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5.2 Siliceous dunefields (Sunset, Big and Little Desert)

5. North Western Dunefields and Plains (DP)

5.2.1 - Parabolic dunes and sandplains (dominant in west and central Big Desert)
5.2.2 - Linear dunes and sandplains (Little Desert, Sunset Desert and eastern Big Desert)

Weathered Parilla Sand was redistributed during Quaternary arid periods to form the Lowan Sand of the siliceous dunefields which contain both linear and sub-parabolic dunes.

The weathered Parilla sand escaped burial by lacustrine and fluviatile sediments in elevated areas, particularly on broad tectonic ridges such as the Pinaroo Block and the Millewa Ridge. These ridges appear to be the prime sources of Lowan Sand derived by wind stripping of the deep sands on the laterised profiles. The dunefields have migrated eastwards for great distances, for example from the Sunset Strip across a depression underlain by Blanchetown Clay for a distance of some 80 km.

Three clearly-defined tracts of Lowan Sand, the Big Desert, the Little Desert and the Sunset Desert extend eastwards from South Australia. The smallest, the Little Desert is about 25 km wide, and extends as far as the Wimmera River. The largest, the Big Desert, is almost 100 km wide along the border, narrowing towards the east. To the east of Outlet Creek and the Wirrengren Plain which marks the termination of the Wimmera River, the Big Desert splits into two arms enclosing calcareous dunefields. The northern arm reaches almost to Lake Tyrrell. The Sunset Desert, 35 km wide at the border, also narrows towards the east where it almost reaches the Hattah Lakes.
Thumbnail map showing location of the GMU 5.2

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Within all three areas there is a complex alternation of sub-parabolic and linear dunefields, mostly aligned in east-west belts with clear boundaries between them. Linear dunefields occupy most of the Little Desert. Parabolic dunes predominate in the Big Desert except to the east of the Wimmera River system where they are absent. Linear dunefields are a little more common in the Sunset Desert.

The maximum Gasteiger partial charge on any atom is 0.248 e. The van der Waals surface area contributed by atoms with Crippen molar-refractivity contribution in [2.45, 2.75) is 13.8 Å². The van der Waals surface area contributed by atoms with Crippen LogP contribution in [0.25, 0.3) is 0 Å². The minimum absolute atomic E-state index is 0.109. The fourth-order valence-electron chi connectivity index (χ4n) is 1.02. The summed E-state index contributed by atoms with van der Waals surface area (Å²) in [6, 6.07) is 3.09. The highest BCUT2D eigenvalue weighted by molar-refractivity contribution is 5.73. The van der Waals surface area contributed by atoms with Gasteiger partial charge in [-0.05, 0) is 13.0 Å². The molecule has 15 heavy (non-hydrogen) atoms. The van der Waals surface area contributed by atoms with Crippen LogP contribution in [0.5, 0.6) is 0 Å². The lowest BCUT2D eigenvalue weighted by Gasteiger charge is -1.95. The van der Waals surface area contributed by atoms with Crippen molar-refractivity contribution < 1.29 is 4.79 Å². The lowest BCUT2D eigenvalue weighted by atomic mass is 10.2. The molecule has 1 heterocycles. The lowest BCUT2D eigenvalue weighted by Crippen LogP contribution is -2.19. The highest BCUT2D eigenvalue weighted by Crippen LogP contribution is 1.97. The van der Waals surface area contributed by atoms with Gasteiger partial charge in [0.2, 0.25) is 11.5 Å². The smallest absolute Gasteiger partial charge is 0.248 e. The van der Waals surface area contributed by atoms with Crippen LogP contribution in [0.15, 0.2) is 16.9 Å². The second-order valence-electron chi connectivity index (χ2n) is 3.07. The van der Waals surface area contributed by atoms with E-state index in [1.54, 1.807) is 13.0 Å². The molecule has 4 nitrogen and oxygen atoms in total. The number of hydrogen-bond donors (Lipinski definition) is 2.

The parabolic dunefields appear to have developed by partial erosion of linear dunefields. The arms of the parabolic dunes are aligned south west – north east, the dominant direction of present day strong winds. Dunes in southern Victoria with similar orientation have been related to the modern wind regime. Weaker soil development also suggests that the parabolic dunefields are younger. Their soils lack development other than accumulation of surface humus, whereas in the linear dunefields B horizons are quite well developed. Unlike the Woorinen Formation, there is little detailed information on soil development in relation to erosional history in the Lowan Sand.

Stranded ridges are prominent in the Little Desert, mostly subdued in the Big Desert except in the south-west and to the east of the Wirrengren Plain, and not apparent in the Sunset Desert except on the Millewa Ridge. The Shepparton Formation, mostly clayey, was deposited between low-lying ridges, but is almost entirely covered by Lowan Sand. These sands overlie Blanchetown Clay in depressions. The Sunset Desert crosses the Noora Depression in the west and the Raak Depression in the east. The Big and Little Deserts cross the valley occupied by the Wimmera River. The deserts also overlie the Woorinen Formation near their margins.

The deserts remain largely uncleared because of low fertility and high erosion hazard. Most parts have become nature reserves, the Little Desert, Wyperfield and Murray Sunset National Parks, and the Big Desert Wilderness.


Hills, S.M. and Bowler, J. M. 1995. Linear dunes at Wilson’s Promontory and south-east Gippsland, Victoria: relict landforms from periods of past aridity. Proc. Royal Soc. of Victoria. Vol 107, pp 73-81

Related information on VRO
5.2 Siliceous dunefields (Sunset, Big Desert and Little Desert)
Silicous dunefields - 1963 air photo

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